If you are working in Oregon, besides being paid a wage, you also have other rights as an employee. It is important that you understand what those rights are so that if someone tries to take advantage of you at work, you can fight back because you have the law on your side. It is very important that you get paid for the work that you do and whatever else you are entitled to as an employee.
Some of the rights that you are entitled to at work in Oregon are the following:
- Breaks and rest periodically during your shift.
- Sick time so that you can take care of yourself and get better so that you can return to work. You are also allowed to use your sick time to take care of your loved ones if they are sick and need you.
- If you have a child or another family member who needs you to care for them on a longer-term basis, you can take a leave and your job will be waiting for you when you return to work.
- According to the law, you are protected against harassment and discrimination at work. Others at work are not legally allowed to treat you differently than other people because of your gender, age, race, disability or other protected classes.
What other legal protections do I have in Oregon at work?
With regard to paychecks at work, your employer must pay you on a regular schedule set up with a specific payday. Paydays should not be any longer than 35 days apart and your employer is not allowed to withhold or hold up paychecks to punish you or for any other reason.
If you are no longer going to be working at your current place of employment, there are strict rules regarding your final paycheck. This applies if you have resigned, been laid off, or fired:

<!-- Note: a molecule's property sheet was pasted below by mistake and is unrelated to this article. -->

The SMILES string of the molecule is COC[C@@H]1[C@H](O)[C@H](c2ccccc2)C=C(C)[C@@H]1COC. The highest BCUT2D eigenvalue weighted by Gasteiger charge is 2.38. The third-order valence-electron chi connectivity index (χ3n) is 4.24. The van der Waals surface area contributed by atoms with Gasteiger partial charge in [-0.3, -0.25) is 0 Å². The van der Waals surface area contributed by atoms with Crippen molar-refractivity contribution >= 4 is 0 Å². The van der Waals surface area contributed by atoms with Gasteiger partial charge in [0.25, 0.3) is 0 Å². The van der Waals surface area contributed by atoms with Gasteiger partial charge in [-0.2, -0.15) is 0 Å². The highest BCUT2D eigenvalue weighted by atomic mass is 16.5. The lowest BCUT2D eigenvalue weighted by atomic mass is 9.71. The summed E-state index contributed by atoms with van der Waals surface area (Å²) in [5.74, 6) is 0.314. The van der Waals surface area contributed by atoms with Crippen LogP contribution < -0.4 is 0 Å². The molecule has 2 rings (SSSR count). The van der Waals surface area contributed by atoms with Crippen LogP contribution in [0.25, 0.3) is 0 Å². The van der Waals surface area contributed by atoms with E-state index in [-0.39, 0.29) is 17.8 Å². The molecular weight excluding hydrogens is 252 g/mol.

- If you quit within 48 hours, your final paycheck and any other money that your employer owes you must be issued to you within five business days or on the next regular payday, whichever comes first.
- If you quit with 48 hours’ notice or more, your employer is obligated to give you whatever money is owed to you on your last day of work. If it falls on a holiday or weekend, your check is due on the next business day.
- If you are fired, your final paycheck must be given to you on the next business day.
- If you and your employer mutually agree that you should leave the employment, your employer must pay you by the next business day.
What are the consequences to your employer if they don’t honor their responsibility?
If an employer doesn’t do the right thing as far as your money is concerned, they will face a penalty of eight times your regular pay rate for each day that your money is overdue. This applies for up to 30 days. The only exception to this is if the employer pays within 12 days after your money is due. In that case, they are only responsible to pay you 100% of what they owe you.
Oregon also can impose a $1,000 civil penalty if the employer refuses to pay with no good reason. In that case, the employer will also be responsible for paying other involved costs, interest and attorney fees.
Legal advice from an Oregon employment attorney
If you are experiencing a similar issue at work, your rights are being violated by your employer. You must protect your rights and you will need to go after the compensation that should be coming to you and that you need. It is difficult enough to handle what you are going through. The support of a knowledgeable employment attorney can really make a big difference to your case and you will hopefully have a positive outcome to your case and be able to move on to better things.